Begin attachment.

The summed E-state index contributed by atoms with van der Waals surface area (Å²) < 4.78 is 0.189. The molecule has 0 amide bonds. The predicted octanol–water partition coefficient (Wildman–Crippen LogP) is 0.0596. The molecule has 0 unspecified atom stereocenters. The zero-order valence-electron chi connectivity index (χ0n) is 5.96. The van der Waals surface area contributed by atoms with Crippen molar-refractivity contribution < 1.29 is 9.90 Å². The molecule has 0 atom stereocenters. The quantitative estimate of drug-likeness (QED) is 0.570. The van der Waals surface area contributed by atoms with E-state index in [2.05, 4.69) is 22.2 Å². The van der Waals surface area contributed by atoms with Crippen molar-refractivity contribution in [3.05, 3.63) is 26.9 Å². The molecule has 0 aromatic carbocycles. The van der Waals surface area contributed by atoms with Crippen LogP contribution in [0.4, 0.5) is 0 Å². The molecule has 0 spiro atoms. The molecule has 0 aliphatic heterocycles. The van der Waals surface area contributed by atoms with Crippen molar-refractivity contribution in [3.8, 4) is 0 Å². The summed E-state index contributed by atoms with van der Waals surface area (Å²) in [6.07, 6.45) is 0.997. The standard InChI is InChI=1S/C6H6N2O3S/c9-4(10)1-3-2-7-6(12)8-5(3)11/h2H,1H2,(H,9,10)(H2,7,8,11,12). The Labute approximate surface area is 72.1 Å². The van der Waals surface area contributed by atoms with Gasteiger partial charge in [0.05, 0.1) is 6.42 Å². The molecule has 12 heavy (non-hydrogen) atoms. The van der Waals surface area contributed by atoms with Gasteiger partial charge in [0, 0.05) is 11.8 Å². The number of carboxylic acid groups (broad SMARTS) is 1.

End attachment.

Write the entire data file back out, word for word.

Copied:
The summed E-state index contributed by atoms with van der Waals surface area (Å²) < 4.78 is 0.189. The molecule has 0 amide bonds. The predicted octanol–water partition coefficient (Wildman–Crippen LogP) is 0.0596. The molecule has 0 unspecified atom stereocenters. The zero-order valence-electron chi connectivity index (χ0n) is 5.96. The van der Waals surface area contributed by atoms with Crippen molar-refractivity contribution < 1.29 is 9.90 Å². The molecule has 0 atom stereocenters. The quantitative estimate of drug-likeness (QED) is 0.570. The van der Waals surface area contributed by atoms with E-state index in [2.05, 4.69) is 22.2 Å². The van der Waals surface area contributed by atoms with Crippen molar-refractivity contribution in [3.05, 3.63) is 26.9 Å². The molecule has 0 aromatic carbocycles. The van der Waals surface area contributed by atoms with Crippen LogP contribution in [0.4, 0.5) is 0 Å². The molecule has 0 spiro atoms. The molecule has 0 aliphatic heterocycles. The van der Waals surface area contributed by atoms with Crippen molar-refractivity contribution in [3.8, 4) is 0 Å². The summed E-state index contributed by atoms with van der Waals surface area (Å²) in [6.07, 6.45) is 0.997. The standard InChI is InChI=1S/C6H6N2O3S/c9-4(10)1-3-2-7-6(12)8-5(3)11/h2H,1H2,(H,9,10)(H2,7,8,11,12). The Labute approximate surface area is 72.1 Å². The van der Waals surface area contributed by atoms with Gasteiger partial charge in [0.05, 0.1) is 6.42 Å². The molecule has 12 heavy (non-hydrogen) atoms. The van der Waals surface area contributed by atoms with Gasteiger partial charge in [0, 0.05) is 11.8 Å². The number of carboxylic acid groups (broad SMARTS) is 1.